Comprehensive Guide to Vitamin B1-Thiamine
Vitamin B1, or Thiamine, is known as the antineuritic vitamin because it is needed for normal functioning of the nervous system.
Thiamine is absorbed in the proximal and lower duodenum. It is phosphorylated in the mucosal cell to Thiamine phosphate and then carried to the liver by the portal circulation. It is not stored in any great quantity in the body and must, therefore, be supplied daily.
Thiamine combines with phosphorus to form the coenzyme Thiamine pyrophosphate (TPP), which is necessary to convert pyruvate to acetyl coenzyme A, the central compound of the Kreb's cycle. The Krebs cycle yields ATP energy to power all biological reactions within the body.
Synthesis of Nucleotides and Fatty Acids
TPP is required in the pentose phosphate shunt, which is necessary to synthesize nucleotides, required to make DNA and RNA, and for fatty acids.
TPP affects the nerve cell membrane in a manner that facilitates normal nerve transmission. This is a non-coenzyme function of Thiamine.
|RDA Thiamine||0.7-1.0 mg. per day|
|Adults (1.0-1.5 mg)||1 mg per day|
|Pregnancy||1.4 mg per day|
|Lactation||1.6 mg per day|
|Infants under 6 months||0.3 mg per day|
|6-12 months||0.4 mg per day|
|Ages 1 to 10 years||(progressive increase)|
BeriberiVitamin B1-Thiamine Quick GuideBeriberi is a condition that affects the nervous system and/or the heart muscle. Lack of ATP synthesis in Vitamin B1 deficiency (Beriberi) results in loss of function or paralysis of the lower extremities (polyneuritis) and/or heart failure. In modern society, it is most common in alcoholics.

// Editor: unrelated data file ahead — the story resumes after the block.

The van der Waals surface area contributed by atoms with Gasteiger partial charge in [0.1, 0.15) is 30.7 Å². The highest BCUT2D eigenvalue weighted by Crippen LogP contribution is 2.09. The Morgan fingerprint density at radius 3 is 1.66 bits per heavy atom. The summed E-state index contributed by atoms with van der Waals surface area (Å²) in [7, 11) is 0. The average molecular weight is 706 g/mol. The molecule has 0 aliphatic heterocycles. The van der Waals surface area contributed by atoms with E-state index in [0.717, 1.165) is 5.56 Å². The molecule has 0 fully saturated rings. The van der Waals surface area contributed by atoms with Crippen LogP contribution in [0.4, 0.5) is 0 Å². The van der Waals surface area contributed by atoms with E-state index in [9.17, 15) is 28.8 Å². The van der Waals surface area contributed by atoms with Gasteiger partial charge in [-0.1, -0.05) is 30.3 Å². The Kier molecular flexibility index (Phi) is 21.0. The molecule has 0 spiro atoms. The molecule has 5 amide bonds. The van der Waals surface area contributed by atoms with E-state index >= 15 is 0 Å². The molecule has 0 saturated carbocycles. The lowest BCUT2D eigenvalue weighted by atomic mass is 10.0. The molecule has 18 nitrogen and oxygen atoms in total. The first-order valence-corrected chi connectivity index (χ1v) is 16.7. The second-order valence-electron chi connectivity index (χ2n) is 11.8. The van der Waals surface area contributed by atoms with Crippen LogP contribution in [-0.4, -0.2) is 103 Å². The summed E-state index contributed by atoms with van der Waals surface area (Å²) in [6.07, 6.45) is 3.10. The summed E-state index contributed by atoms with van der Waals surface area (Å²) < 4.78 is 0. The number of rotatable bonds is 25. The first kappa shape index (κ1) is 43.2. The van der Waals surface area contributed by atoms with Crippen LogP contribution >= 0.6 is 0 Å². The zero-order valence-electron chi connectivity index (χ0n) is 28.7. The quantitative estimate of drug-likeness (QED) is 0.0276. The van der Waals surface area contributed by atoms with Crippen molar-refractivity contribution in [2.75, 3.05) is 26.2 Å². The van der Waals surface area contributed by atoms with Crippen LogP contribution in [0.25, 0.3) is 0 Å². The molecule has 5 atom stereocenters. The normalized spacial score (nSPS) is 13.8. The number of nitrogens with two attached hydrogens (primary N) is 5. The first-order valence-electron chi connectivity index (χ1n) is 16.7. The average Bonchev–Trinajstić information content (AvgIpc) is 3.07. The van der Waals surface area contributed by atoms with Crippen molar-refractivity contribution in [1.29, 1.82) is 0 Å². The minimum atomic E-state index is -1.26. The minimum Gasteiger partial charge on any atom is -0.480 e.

This is a syndrome often found in alcoholics, includes encephalopathy, with loss of immediate memory, disorientation, nystagmus and/or ataxia, as well as signs and symptoms of polyneuritis and related B1 deficiency signs and symptoms.1
Epileptics taking Dilantin
Typically experience improved mental function has been noted in these subjects with 50 mg Thiamine supplementation in a six-month trial.2
Many Alzheimer's Disease patients have been shown to have poor B1 nutritional status.3 Thiamine demonstrates some pharmacological effects on the brain in that it mimics acetylcholine, the memory neurotransmitters.4 Thiamine has been shown to improve mental function in patients with Alzheimer's Disease and age-related impaired mental function (senility) at a dose of 3 to 8 grams per day. The long-term consequences of a dose this high is unknown at this time, but no significant side effects have been reported in these preliminary trials.5,6
Congestive Heart Failure
Older individuals often display poor nutritional status for Vitamin B1. Many diuretic drugs used for high blood pressure and congestive heart failure cause a depletion of Thiamine, which is needed for energy production in heart muscle.3,7 In a trial supplementing patients with congestive heart failure with 80-240 mg of Thiamine, there was an increase in left ventricular ejection fraction of 13 to 22 percent, on average. This outcome is associated with improved survival.8